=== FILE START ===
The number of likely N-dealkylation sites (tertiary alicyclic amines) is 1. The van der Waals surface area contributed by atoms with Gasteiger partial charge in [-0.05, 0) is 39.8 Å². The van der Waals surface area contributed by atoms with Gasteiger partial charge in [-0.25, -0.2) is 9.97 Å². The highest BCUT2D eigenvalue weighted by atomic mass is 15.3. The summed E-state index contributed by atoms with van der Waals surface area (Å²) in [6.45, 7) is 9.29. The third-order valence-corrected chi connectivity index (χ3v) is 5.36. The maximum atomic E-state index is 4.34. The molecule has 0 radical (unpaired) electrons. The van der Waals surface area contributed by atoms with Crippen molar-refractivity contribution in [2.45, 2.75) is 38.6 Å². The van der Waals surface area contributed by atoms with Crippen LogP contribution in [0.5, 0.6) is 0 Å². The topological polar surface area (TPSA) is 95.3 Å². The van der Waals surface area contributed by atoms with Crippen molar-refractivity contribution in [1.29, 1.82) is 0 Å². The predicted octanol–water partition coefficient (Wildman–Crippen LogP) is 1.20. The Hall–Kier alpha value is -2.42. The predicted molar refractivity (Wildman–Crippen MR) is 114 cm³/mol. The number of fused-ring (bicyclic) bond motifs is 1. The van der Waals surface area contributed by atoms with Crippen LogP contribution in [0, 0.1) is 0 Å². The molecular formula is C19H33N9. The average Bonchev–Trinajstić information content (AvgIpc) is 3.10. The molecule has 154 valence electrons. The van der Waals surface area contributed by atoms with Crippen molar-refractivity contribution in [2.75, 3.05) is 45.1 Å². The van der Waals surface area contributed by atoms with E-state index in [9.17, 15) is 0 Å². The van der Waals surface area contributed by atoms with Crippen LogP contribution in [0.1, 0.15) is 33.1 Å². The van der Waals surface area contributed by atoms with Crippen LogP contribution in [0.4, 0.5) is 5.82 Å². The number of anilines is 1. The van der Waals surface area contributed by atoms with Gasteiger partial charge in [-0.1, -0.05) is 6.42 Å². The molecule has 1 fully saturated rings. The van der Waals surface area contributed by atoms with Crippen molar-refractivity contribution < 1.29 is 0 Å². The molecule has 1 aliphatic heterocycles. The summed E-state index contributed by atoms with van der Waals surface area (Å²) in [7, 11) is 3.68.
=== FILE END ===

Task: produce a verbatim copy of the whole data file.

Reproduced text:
The number of likely N-dealkylation sites (tertiary alicyclic amines) is 1. The van der Waals surface area contributed by atoms with Gasteiger partial charge in [-0.05, 0) is 39.8 Å². The van der Waals surface area contributed by atoms with Gasteiger partial charge in [-0.25, -0.2) is 9.97 Å². The highest BCUT2D eigenvalue weighted by atomic mass is 15.3. The summed E-state index contributed by atoms with van der Waals surface area (Å²) in [6.45, 7) is 9.29. The third-order valence-corrected chi connectivity index (χ3v) is 5.36. The maximum atomic E-state index is 4.34. The molecule has 0 radical (unpaired) electrons. The van der Waals surface area contributed by atoms with Crippen molar-refractivity contribution in [2.45, 2.75) is 38.6 Å². The van der Waals surface area contributed by atoms with Crippen LogP contribution in [0.5, 0.6) is 0 Å². The topological polar surface area (TPSA) is 95.3 Å². The van der Waals surface area contributed by atoms with Crippen molar-refractivity contribution in [1.29, 1.82) is 0 Å². The predicted octanol–water partition coefficient (Wildman–Crippen LogP) is 1.20. The Hall–Kier alpha value is -2.42. The predicted molar refractivity (Wildman–Crippen MR) is 114 cm³/mol. The number of fused-ring (bicyclic) bond motifs is 1. The van der Waals surface area contributed by atoms with Crippen LogP contribution in [0, 0.1) is 0 Å². The molecular formula is C19H33N9. The average Bonchev–Trinajstić information content (AvgIpc) is 3.10. The molecule has 154 valence electrons. The van der Waals surface area contributed by atoms with Crippen molar-refractivity contribution in [2.75, 3.05) is 45.1 Å². The van der Waals surface area contributed by atoms with E-state index in [9.17, 15) is 0 Å². The van der Waals surface area contributed by atoms with Crippen LogP contribution in [0.1, 0.15) is 33.1 Å². The van der Waals surface area contributed by atoms with Crippen LogP contribution in [0.4, 0.5) is 5.82 Å². The number of anilines is 1. The van der Waals surface area contributed by atoms with Gasteiger partial charge in [-0.1, -0.05) is 6.42 Å². The molecule has 1 fully saturated rings. The van der Waals surface area contributed by atoms with Crippen molar-refractivity contribution < 1.29 is 0 Å². The molecule has 1 aliphatic heterocycles. The summed E-state index contributed by atoms with van der Waals surface area (Å²) in [7, 11) is 3.68.